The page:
Renewed call to curb plastic pollution in oceans

Tuesday 29 December 2020 | Written by CI News Staff | Published in Local, National

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Renewed call to curb plastic pollution in oceans
Ramana Welsh is pictured swimming with a green sea turtle on Christmas day. Welsh and her son Temanava enjoyed this special experience with the help of guide Charlotte Piho. PHOTO: CHARLOTTE PIHO/20122842

Waterwoman and renowned photographer Charlotte Piho has made renewed calls to end ocean plastic waste after a turtle found to have ingested a plastic bag was found dead on a Rarotonga beach last week.

Her calls follow the sad discovery of the washed up dead green turtle on Rutaki beach last week.

After a close inspection, it was found that a piece of plastic had become stretched tightly across the inside of its throat.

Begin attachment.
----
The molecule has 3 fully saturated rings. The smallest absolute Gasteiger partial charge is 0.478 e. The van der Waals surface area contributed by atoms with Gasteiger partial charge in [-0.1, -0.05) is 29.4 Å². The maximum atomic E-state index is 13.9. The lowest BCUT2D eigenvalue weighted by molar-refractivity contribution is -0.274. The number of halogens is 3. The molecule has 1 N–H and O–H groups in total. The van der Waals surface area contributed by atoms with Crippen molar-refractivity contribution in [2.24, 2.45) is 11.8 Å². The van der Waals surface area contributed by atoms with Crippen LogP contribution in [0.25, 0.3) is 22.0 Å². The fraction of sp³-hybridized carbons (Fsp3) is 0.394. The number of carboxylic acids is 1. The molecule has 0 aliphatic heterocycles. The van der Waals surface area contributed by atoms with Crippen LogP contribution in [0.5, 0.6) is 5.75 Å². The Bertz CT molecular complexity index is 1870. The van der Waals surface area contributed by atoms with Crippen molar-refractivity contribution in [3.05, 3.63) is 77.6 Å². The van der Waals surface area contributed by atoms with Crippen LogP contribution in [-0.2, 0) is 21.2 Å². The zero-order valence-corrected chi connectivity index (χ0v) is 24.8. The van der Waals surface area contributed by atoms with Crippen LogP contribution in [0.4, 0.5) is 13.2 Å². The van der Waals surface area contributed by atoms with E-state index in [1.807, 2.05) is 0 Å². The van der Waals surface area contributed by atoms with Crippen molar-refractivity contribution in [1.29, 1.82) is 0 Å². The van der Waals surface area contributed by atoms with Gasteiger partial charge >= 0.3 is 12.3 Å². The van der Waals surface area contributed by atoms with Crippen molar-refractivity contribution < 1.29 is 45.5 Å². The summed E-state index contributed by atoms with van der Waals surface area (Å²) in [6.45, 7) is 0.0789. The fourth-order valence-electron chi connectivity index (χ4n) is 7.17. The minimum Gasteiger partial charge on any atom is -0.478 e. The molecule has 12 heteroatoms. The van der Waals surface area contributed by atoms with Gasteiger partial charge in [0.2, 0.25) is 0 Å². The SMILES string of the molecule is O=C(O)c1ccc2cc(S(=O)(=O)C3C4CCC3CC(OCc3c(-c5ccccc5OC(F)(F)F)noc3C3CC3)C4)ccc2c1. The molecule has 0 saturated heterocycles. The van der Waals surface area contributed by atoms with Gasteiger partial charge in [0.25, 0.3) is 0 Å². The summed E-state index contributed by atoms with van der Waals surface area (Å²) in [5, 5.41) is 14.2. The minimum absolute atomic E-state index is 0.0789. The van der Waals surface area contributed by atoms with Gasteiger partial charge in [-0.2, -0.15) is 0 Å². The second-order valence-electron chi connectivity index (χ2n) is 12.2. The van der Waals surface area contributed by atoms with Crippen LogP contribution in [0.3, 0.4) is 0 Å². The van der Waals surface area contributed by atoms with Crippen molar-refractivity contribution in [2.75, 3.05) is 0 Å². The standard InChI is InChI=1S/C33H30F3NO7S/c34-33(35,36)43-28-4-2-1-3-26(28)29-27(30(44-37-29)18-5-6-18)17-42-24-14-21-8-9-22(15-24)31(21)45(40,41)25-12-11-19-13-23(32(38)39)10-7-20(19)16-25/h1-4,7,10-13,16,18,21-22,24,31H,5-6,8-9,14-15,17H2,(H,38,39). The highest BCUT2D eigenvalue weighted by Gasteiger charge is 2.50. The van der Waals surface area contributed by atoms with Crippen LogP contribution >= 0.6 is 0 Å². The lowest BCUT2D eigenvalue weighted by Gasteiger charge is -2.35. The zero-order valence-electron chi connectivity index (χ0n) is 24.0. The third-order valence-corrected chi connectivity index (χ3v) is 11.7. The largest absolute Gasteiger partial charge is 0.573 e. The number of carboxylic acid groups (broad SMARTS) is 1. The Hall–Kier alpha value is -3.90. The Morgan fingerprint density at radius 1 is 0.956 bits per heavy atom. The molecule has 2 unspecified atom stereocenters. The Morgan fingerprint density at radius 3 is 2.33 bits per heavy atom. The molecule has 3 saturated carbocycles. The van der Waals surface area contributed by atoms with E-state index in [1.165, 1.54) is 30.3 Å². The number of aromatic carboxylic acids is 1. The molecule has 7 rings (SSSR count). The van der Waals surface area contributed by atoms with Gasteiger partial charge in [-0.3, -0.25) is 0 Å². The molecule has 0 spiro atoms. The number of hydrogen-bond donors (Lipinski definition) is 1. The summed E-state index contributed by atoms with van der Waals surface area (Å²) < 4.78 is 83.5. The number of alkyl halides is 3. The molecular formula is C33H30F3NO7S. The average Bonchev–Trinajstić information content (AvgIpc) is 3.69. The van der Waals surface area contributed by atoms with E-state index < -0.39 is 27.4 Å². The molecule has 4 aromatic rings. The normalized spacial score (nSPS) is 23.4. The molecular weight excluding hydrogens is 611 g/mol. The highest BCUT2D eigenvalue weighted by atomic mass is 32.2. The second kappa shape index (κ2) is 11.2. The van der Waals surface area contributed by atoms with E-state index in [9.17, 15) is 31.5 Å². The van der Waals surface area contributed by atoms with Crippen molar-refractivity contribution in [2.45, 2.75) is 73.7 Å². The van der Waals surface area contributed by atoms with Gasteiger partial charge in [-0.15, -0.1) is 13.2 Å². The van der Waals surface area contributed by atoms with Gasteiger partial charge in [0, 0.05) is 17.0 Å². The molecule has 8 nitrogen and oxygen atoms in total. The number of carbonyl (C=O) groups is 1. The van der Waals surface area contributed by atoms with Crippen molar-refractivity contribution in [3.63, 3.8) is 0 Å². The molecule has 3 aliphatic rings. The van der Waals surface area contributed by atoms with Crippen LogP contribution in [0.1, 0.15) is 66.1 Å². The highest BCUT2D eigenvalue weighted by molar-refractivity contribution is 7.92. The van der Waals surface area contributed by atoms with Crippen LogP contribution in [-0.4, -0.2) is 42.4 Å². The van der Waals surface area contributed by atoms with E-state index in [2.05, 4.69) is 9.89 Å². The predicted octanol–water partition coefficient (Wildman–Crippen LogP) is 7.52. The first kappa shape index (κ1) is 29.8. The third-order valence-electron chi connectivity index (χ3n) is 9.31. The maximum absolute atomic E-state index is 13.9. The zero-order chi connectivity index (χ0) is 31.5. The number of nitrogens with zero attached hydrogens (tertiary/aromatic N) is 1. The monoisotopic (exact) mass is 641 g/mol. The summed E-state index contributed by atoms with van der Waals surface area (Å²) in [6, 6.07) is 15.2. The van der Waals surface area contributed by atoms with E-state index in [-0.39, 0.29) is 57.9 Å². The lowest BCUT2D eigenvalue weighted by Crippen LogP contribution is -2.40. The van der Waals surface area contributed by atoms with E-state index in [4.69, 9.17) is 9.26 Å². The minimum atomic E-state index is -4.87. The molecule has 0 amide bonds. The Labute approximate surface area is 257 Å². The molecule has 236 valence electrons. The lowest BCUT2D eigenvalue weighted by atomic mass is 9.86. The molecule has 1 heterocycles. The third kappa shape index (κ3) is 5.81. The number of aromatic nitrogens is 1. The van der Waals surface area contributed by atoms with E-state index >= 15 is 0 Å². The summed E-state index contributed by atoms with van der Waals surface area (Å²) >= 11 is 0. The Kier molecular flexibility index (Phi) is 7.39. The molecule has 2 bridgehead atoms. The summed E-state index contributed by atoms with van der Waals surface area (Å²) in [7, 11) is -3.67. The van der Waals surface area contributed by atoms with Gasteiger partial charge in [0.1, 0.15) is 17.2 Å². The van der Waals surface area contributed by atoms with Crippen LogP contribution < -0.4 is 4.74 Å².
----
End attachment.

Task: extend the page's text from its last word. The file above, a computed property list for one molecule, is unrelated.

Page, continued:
Piho, a multi-international award winning ocean photographer, said: “Turtles have a special place in my heart and for all those that have swam with them here in the Cook Islands. So, this news is so, so sad.”

“Green sea turtles, most common here in Rarotonga, represent a continuous connection between land and sea. Their lives are a constant cycle of nesting on land and travelling the seas.

“Unfortunately, they are heavily impacted by plastic pollution as they travel in the same currents that carry plastic debris; often mistaking the scent of stinky plastic for food.”

Piho has offered some plastic free tips other than the well-known reusable water bottles/reusable shopping bags and bamboo straws:

- Switch to a compostable bamboo toothbrush. Plastic toothbrushes are a common item found in clean-ups.

- If having a drink 'to go' use a reusable cup.  500 billion disposable coffee cups are produced each year.

- If you see plastic, pick it up. Every single piece of plastic you remove from the environment makes a difference.

“Remember big problems are often solved with small actions undertaken by many individuals.”